Ballon d’Or: Will a Brit ever win again?

Scott Salter

The Ballon d’Or shortlist for 2016 saw Cristiano Ronaldo regain the crown from Lionel Messi, but for fans of the British game, one of the most alarming takings from the award was the lack of British presence. Only two British players appeared on the shortlist for football’s most prestigious individual prize.

What does this say about the state of the British game? Does it suggest that the British game does not produce enough talent? Does it suggest that the days of the English Premier League being the best league in the world and England being a powerhouse in European football, are gone?

Does it suggest that there is little hope of a British winner again? Not since Michael Owen in 2001 has there been a British Ballon d’Or winner and with only two nominated in 2016, the future does not look bright on the British shores.

Expectedly, Lionel Messi and Cristiano Ronaldo have led the way in recent Ballon d’Or shortlists.

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Gareth Bale was the highest-ranked British player in 2016 (6th), but even the world’s most expensive player struggled to break into the top three. Whilst Messi and Ronaldo lead the way, Luis Suarez, Antoine Griezmann and Neymar are all way ahead of Bale in World football right now.

The only other Brit to make the shortlist was Jamie Vardy – Leicester’s title-winning hero. It marked his unbelievable rise from non-league player to placing 8th on the Ballon d’Or vote of the world’s best players. Despite this, everything suggests that it was a one-season-wonder from Vardy and on this season’s form, he’ll be nowhere near the shortlist come nomination time.

The Premier League is often billed as the best league in the world, yet only one Brit playing in the Premier League was nominated for football’s biggest award.

Where does the problem lie? Many would suggest the influx of foreign stars in the Premier League. With big clubs shipping in the world’s best talents, youth development in this country is hugely impacted.

Since the inaugural Ballon d’Or of 1956, there have been seven British winners (including two for Kevin Keegan). That leaves Britain (England with five, Scotland and Northern Ireland have one each) top of the list of countries with the most winners.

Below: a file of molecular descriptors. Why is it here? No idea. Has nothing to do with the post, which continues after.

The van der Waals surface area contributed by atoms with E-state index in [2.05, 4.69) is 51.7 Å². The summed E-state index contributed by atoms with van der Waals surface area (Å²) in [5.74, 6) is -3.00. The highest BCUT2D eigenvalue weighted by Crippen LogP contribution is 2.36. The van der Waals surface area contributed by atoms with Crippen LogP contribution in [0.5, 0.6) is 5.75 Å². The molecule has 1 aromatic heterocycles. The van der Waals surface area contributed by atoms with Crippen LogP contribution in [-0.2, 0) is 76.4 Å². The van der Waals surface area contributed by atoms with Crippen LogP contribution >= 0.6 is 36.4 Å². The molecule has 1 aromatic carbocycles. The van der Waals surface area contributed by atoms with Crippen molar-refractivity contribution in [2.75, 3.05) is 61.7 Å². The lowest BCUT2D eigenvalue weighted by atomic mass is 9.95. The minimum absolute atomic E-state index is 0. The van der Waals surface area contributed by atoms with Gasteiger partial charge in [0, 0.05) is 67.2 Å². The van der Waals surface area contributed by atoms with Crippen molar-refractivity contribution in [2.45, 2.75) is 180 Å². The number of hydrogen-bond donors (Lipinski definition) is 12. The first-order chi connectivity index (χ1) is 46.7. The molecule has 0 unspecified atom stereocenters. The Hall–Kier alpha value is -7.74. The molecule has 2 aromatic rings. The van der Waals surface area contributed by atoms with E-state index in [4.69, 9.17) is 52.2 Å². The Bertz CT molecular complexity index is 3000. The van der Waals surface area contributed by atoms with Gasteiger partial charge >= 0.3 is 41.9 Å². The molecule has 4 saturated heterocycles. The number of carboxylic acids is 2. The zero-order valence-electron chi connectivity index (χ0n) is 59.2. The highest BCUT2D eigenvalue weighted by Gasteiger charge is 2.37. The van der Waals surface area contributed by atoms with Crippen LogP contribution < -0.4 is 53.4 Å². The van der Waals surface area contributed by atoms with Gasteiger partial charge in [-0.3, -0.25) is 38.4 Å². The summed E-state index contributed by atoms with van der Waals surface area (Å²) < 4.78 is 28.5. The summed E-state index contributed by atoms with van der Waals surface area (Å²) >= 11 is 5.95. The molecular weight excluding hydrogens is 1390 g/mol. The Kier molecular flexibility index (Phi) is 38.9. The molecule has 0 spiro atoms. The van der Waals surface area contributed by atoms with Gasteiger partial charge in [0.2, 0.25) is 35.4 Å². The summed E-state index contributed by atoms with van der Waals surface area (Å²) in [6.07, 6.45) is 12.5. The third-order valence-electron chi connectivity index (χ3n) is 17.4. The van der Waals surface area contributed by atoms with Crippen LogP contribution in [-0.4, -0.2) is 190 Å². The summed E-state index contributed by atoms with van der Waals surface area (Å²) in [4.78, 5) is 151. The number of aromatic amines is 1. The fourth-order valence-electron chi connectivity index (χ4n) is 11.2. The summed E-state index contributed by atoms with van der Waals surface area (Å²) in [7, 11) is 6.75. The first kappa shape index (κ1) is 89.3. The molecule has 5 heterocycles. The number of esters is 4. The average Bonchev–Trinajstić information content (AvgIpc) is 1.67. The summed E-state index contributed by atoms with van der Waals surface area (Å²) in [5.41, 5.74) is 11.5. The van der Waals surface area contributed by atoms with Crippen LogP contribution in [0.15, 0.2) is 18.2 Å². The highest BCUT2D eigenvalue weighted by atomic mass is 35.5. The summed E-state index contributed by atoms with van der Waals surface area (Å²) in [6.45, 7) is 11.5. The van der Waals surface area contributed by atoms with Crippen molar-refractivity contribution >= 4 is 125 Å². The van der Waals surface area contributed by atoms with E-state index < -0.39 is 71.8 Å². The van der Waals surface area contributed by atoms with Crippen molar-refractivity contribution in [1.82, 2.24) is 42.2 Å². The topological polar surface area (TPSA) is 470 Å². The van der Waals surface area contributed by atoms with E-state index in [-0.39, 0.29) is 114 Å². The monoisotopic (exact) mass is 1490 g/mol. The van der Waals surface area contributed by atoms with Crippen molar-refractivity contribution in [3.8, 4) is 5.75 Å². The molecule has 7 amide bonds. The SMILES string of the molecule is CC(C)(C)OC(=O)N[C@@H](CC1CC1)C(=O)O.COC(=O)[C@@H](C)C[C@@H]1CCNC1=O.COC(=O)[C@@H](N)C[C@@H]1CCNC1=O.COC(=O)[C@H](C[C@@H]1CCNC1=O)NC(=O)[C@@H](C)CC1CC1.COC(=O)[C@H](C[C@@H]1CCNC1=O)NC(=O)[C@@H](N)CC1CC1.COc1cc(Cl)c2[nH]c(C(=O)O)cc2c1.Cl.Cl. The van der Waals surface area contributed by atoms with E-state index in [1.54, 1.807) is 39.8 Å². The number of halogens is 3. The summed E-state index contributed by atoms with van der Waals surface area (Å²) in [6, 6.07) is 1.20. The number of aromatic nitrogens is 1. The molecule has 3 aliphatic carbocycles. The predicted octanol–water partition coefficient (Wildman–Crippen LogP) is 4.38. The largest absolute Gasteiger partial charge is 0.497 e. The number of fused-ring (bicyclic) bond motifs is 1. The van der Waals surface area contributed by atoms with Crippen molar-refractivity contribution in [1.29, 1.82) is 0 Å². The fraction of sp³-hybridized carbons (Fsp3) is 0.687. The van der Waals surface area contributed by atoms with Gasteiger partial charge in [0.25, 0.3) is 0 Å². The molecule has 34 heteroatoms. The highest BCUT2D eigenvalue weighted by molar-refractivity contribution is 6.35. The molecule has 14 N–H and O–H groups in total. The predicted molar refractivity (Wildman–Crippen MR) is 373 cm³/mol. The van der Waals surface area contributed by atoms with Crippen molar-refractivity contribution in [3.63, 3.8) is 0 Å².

Stanley Matthews (1956)
Denis Law (1964)
Bobby Charlton (1966)
George Best (1968)
Kevin Keegan (1978)
Kevin Keegan (1979)
Michael Owen (2001)

Michael Owen was the last British winner of the Ballon d’Or, with Frank Lampard the closest British player to winning it since, coming second in 2005 behind Brazilian magician Ronaldinho. For the past nine years, there hasn’t been a single British player in the top three of the Ballon d’Or.

Gareth Bale leads the way for British players; he plays for arguably the biggest club in the world, Real Madrid, and was a star for Wales at last summer’s European Championships.

He is, though, in the shadows of the likes of Ronaldo, Messi, Suarez and Neymar. They are world-class and Bale is touching that group but remains some way off.

Beyond the Welshman, there are few players who stand a real chance of breaking the barrier for British players in the Ballon d’Or. Dele Alli is one of few players who can play at the highest level, with links to Real Madrid this summer suggesting that he is destined for the top.

Will he reach that level? Time will tell, but it seems as though British hopes for the future are resting on the shoulders of one 21-year old who was playing League 1 football just a couple of years ago. With other country’s producing top class talent, the path forward for Alli is difficult.

Rival countries are producing incredible talent; France’s Kylian Mbappe and Ousmane Dembélé, Germany’s Julian Brandt and Leroy Sane, Italy’s Gianluigi Donnarumma, Brazil’s Gabriel Jesus and many more are prime examples of players who will probably surpass Dele Alli’s level.

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With few British talents being developed on these shores, the future doesn’t bright for Britain’s chances of a Ballon D’Or win. Unless Gareth Bale wins one in the next few years, or Dele Alli surpasses some of the best talents in world football, the chances of the next generation threatening the top three are unlikely.

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